Today, depending on the circumstances, there are between seven and nine reporting/clearance levels between my recommendation and the minister. Further, as a contractor in a small agency that forms part of one of the new mega agencies, I don’t necessarily understand the rules, relationships and contexts that dictate what is acceptable or, even, what is done and why it’s done. My experience allows me to form views, to make guesses, but I don’t know. Mostly I’m right, but it is a battle.
This was my reason for doing the course. I wanted to be more effective in my current role, and that required me to fit in, to learn the acceptable way of doing things. As it happened, I learned far more than this.
The course was run by Dennise Harries. In listening to her, I responded at multiple levels.
As part of my tool-kit I am a professional trainer, so I watched her technique. That got a tick. As presently part of an agency and someone who cares about my colleagues (they are nice people) and knows their frustrations, I was watching to see if the training was practical, if it would help them do their jobs. That got a tick too, although as one said outside during a cigarette break, I wish my manager would do this course. One of the standard problems with this type of training is that you learn, become enthusiastic and then go back to an unchanged work environment. You then feel, what’s the point?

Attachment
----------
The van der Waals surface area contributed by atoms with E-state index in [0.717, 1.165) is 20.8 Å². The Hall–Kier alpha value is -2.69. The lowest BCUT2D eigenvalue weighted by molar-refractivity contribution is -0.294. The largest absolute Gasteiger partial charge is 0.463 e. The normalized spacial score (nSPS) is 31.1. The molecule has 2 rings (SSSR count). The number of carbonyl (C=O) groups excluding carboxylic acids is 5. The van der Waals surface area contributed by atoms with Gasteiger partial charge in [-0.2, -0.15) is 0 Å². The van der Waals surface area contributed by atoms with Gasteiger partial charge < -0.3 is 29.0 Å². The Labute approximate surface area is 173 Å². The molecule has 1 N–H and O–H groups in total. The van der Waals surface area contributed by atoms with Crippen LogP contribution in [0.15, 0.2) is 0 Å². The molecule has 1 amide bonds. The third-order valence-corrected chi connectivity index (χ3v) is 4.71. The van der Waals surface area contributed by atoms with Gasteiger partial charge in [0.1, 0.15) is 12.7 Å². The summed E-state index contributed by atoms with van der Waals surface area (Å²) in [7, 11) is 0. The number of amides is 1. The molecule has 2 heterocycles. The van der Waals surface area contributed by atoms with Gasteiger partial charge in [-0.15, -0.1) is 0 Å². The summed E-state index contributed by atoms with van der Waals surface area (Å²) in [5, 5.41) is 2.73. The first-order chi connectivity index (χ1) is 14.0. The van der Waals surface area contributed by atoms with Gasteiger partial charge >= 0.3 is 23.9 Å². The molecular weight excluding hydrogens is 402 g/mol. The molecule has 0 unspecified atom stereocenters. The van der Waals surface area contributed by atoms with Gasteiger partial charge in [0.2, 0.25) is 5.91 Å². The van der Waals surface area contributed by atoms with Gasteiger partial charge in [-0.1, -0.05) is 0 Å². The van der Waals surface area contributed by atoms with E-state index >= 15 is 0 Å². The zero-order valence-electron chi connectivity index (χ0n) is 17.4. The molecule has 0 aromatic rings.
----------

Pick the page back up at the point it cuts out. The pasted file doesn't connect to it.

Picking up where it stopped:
Speaking professionally, there was actually some good stuff here, simple techniques that would work independent of the immediate work context. Again speaking professionally, I started wondering how one might best embed this. Training is learning by doing, so you must have follow up practice.
At the start of the course, I wrote down my objectives for the day. They were simple. They did not include training skills, nor the extent to which the course might deliver simple practical outcomes in writing terms. What I wanted to know was how to write more effectively in an environment that I did not properly understand, that sometimes frustrated me. I did find the course helpful in this regard.
As I listened, I thought of the on-going ICAC (Independent Commission Against Corruption) inquiries in NSW and the Royal Commission into the Home Insulation Program, Both reflect failures in public administration. Both reflect the systemic complexity that has been created. In both cases, the outcome is likely to be more complexity, more rules.
For those who are interested, you can find a copy of Mr Rudd’s statement to the Royal Commission here. The Commission web site includes full transcripts of the hearings, as well as the evidence provided. The release of Mr Rudd’s full statement was delayed by issues of Cabinet confidentiality, something I wrote about in February: The principle of Cabinet confidentiality. A truck has now been driven through that principle, something the current Government and indeed future Governments may come to regret.